On a long plane journey from the US to the UK a couple of days ago, I was presented with copies of two newspapers - The Daily Mail and The Independent. I browsed through them, and noticed the same story in each, about the most popular girls and boys names in the UK in the past year.
In the Independent, the story ran under the headline: "Oliver, meet Olivia: poll shows favourite names". The top five boys names were:
In the Daily Mail, there was a different slant, under the headline "Now Mohammed topples Jack as No. 1 boy's name". Their list was:
Hang on a minute. The list is produced by the Office of National Statistics. How come they sent different lists to The Mail and The Independent? The answer of course, is that they didn't. The official list is the one printed in The Independent. The Daily Mail decided to add several variants of Mohammed together, including Mahamed and Mohmmed. For some reason, they didn't combine variants of John, such as Jon, Johnny and Jonny. They also fail to mention that it's long been a popular custom to give male Muslim children the name of their prophet.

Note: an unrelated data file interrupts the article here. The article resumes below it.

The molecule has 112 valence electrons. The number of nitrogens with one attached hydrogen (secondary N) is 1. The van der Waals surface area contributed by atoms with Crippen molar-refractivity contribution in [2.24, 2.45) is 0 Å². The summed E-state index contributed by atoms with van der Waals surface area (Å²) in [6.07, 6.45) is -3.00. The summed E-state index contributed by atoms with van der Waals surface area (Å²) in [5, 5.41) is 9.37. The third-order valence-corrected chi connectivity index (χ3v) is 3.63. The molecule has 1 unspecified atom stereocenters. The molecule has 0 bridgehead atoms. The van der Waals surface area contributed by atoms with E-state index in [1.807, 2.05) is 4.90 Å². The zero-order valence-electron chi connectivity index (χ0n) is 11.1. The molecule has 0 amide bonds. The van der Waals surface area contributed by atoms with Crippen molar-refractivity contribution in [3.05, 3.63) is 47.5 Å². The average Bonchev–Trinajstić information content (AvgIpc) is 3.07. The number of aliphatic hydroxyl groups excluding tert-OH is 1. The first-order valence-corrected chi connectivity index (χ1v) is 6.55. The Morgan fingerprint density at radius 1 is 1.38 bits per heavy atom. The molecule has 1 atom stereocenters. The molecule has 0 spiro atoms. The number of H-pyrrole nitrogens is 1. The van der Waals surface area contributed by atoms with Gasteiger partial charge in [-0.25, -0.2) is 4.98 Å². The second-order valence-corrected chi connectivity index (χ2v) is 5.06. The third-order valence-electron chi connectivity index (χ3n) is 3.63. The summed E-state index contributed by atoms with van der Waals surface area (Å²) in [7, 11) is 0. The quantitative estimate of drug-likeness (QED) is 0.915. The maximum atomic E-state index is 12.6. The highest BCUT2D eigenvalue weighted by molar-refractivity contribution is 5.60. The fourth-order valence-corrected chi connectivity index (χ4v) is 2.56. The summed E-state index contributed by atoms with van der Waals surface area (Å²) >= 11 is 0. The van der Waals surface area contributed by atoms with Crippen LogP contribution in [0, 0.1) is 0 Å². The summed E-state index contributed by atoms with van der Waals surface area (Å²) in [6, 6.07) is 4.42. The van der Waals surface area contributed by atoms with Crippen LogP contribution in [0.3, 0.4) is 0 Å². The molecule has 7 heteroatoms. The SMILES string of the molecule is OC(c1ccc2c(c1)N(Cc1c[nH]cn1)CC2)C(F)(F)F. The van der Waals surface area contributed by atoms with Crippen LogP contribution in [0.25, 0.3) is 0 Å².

Obviously, the Mail is creating a story by playing around with the figures (Mohammed was actually ranked 16th in the official list). But why? Could it be to feed the prejudices of their readers? I hope not. However, I wonder how many pub conversations are now beginning with the phrase "Do you realise that Mohammed is now the most popular UK name....?"